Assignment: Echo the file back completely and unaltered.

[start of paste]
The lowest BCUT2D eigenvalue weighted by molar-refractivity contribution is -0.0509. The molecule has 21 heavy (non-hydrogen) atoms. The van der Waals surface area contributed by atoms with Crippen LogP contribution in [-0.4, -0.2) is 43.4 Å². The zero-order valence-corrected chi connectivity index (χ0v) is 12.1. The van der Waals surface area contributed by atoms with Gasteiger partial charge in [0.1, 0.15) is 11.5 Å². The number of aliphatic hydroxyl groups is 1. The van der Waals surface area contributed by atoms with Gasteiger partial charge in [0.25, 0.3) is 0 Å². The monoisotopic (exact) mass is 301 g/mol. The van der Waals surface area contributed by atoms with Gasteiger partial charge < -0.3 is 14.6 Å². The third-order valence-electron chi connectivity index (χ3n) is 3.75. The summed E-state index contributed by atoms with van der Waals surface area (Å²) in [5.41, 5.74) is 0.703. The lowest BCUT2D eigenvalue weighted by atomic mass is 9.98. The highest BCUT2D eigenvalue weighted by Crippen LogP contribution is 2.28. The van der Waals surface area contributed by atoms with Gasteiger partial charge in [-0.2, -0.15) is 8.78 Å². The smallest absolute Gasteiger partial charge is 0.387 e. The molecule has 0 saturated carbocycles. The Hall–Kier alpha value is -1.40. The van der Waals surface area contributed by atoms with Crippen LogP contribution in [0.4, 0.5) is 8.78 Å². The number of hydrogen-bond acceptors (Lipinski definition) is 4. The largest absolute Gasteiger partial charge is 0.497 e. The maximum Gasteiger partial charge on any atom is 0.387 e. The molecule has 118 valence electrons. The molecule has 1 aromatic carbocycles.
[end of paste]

The lowest BCUT2D eigenvalue weighted by molar-refractivity contribution is -0.0509. The molecule has 21 heavy (non-hydrogen) atoms. The van der Waals surface area contributed by atoms with Crippen LogP contribution in [-0.4, -0.2) is 43.4 Å². The zero-order valence-corrected chi connectivity index (χ0v) is 12.1. The van der Waals surface area contributed by atoms with Gasteiger partial charge in [0.1, 0.15) is 11.5 Å². The number of aliphatic hydroxyl groups is 1. The van der Waals surface area contributed by atoms with Gasteiger partial charge in [0.25, 0.3) is 0 Å². The monoisotopic (exact) mass is 301 g/mol. The van der Waals surface area contributed by atoms with Gasteiger partial charge < -0.3 is 14.6 Å². The third-order valence-electron chi connectivity index (χ3n) is 3.75. The summed E-state index contributed by atoms with van der Waals surface area (Å²) in [5.41, 5.74) is 0.703. The lowest BCUT2D eigenvalue weighted by atomic mass is 9.98. The highest BCUT2D eigenvalue weighted by Crippen LogP contribution is 2.28. The van der Waals surface area contributed by atoms with Gasteiger partial charge in [-0.2, -0.15) is 8.78 Å². The smallest absolute Gasteiger partial charge is 0.387 e. The molecule has 0 saturated carbocycles. The Hall–Kier alpha value is -1.40. The van der Waals surface area contributed by atoms with Crippen LogP contribution in [0.4, 0.5) is 8.78 Å². The number of hydrogen-bond acceptors (Lipinski definition) is 4. The largest absolute Gasteiger partial charge is 0.497 e. The maximum Gasteiger partial charge on any atom is 0.387 e. The molecule has 118 valence electrons. The molecule has 1 aromatic carbocycles.